A Response To Andy Stanley’s “Thou shalt not obey the 10 Commandments”

Andy Stanley, in a sermon titled, “Aftermath, Part 3” said that the 10 Commandments were not to be applied to Christians because we are under the new covenant, not the old covenant.  He said that the Gentile believers were not asked to keep the Law of Moses.    He is right that pastors have been mixing the old covenant and the new together for a very long time, creating confusion.

On the other hand, nine of the ten commandments are repeated in the New Testament either by Jesus or one of the apostles.  Which commandment doesn’t make the cut? Keep the Sabbath holy.  So, the point that Andy makes is mostly inconsequential since nine of the commandments are repeated.  But, the principle is important and the principle is that the New Testament is NOT a continuation of the Old Covenant.  Stanley argues that Jesus fulfills the Law and therefore Christians are not required to keep the Law.  He says Jesus fulfills the Law to launch a new law, to love one another.

Nowhere in the New Testament are Gentiles told to keep Moses’ Law.  The New Testament makes a big deal in saying that they were NOT required to be circumcised, the primary identification of someone who is following Judaism.  Therefore, the Gentiles were not grafted into Judaism and not placed under the Law of Moses.

One might wonder why not keep the Sabbath?  Many Christians have incorporated Sabbath-keeping into their religious practices, mostly by changing it from Saturday to Sunday.  Who authorized them to change the day of the week to keep the Sabbath holy?  They will argue that since Jesus rose from the dead on a Sunday, Sunday has replaced Saturday as the most holy day.  But, the Bible does not support this change anywhere.  So, why is it that the NT does not speak of obeying the 4th command?  In fact, it tells us not to let anyone judge you about whether or not you keep the Sabbath (Col 2:16).  In the OT, God is very serious about keeping the various aspects of the Sabbath.  He exiled the Jews for 70 years so that the land could take 70 years of Sabbath years that the Jews had not done in the 490 years they were living in Israel supposedly under the Law of Moses (even David did not keep this commandment?).  The Bible does not tell us why the Sabbath apparently is not important for Gentiles to keep; its absence in the New Testament sticks out like a sore thumb.  Therefore, arguing from silence (not a good idea) one may conclude that the Sabbath is not mentioned since Gentiles are not under the Law of Moses.  It surely would be confusing if Gentile Christians were told that the Law of Moses was not for them, except for the Sabbath-keeping.  So I reject the notion of a Christian Sabbath; it is not a biblical concept.  I do believe resting one day out of seven is a good principle and that is because the Sabbath was made for man, not man for the Sabbath.  God wanted His people to enjoy rest and relaxation one day a week.  You could also argue that for Christians it isn’t one day that is holy, but all seven days are holy.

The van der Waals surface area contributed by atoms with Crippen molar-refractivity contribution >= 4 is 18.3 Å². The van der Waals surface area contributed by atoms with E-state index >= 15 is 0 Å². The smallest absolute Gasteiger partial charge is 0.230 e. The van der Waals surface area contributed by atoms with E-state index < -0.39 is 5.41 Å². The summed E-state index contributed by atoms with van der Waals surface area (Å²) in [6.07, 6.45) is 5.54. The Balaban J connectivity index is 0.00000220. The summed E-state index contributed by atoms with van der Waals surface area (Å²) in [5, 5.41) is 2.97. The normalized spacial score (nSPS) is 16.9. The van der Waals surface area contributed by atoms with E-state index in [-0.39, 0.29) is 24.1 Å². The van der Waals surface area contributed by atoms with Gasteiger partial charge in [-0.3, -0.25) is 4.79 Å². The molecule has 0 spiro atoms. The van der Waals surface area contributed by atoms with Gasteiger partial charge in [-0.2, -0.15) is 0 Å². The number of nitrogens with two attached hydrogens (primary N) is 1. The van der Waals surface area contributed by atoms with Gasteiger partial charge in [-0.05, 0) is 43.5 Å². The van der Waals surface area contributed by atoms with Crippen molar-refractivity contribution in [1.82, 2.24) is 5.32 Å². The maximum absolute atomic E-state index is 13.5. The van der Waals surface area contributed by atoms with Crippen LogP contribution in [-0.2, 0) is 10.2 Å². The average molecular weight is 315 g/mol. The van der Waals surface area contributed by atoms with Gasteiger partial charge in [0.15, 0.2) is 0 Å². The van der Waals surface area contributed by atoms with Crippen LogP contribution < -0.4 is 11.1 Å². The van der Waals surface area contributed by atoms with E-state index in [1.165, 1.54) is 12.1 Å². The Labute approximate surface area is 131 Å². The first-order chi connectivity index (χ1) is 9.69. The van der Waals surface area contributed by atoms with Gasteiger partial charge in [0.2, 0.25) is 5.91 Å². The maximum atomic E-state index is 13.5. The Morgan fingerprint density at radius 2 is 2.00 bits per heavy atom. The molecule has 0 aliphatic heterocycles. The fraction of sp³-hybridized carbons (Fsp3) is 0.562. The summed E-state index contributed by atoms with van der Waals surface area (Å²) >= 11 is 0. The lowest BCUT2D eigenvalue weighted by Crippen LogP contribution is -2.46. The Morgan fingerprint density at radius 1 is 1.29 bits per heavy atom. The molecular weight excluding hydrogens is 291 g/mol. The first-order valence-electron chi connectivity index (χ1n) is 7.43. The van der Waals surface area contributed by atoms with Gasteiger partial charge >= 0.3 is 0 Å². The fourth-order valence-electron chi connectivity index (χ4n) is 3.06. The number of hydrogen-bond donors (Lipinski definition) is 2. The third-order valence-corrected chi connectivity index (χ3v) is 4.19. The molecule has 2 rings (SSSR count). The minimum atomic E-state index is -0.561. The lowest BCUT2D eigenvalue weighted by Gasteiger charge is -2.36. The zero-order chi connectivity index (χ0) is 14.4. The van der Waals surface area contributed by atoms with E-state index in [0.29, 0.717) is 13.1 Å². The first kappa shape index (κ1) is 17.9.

Another area that Christian leaders should be ashamed of their bad theology is the theology of tithing.  The tithe also is not mentioned in the NT, yet pastors everywhere love to teach their congregations that they should nevertheless be committed to giving a tithe to the church.  I think it is self-serving and a lack of faith and/or bad theology.  The tithe was meant for the nation of Israel for the Levites, the poor, and a celebratory sacrifice before the Lord.

In Stanley’s sermon, he covers the Jerusalem Council of Acts 15 and explains how James and the elders came to their conclusion to NOT require the Gentiles to keep the Law of Moses.  James concludes that they will not put a heavy burden on these new believers that even the Jews could not bear.  Instead he writes a letter stating four requirements only that he wants the Gentiles to follow.  Stanley states that one might think James would pick the most prominent of the commands of Moses: Do not steal, do not lie, do not covet.  No, the Law of Moses is expressly absent from the list they generate.  What’s on the list?

19 Therefore my judgment is that we should not trouble those of the Gentiles who turn to God, 20 but should write to them to abstain from the things polluted by idols, and from sexual immorality, and from what has been strangled, and from blood. 21 For from ancient generations Moses has had in every city those who proclaim him, for he is read every Sabbath in the synagogues.” (Acts 15:19-21)

Command 1: Abstain from things polluted by idols

Command 2: Abstain from sexual immorality

Command 3: Abstain from what has been strangled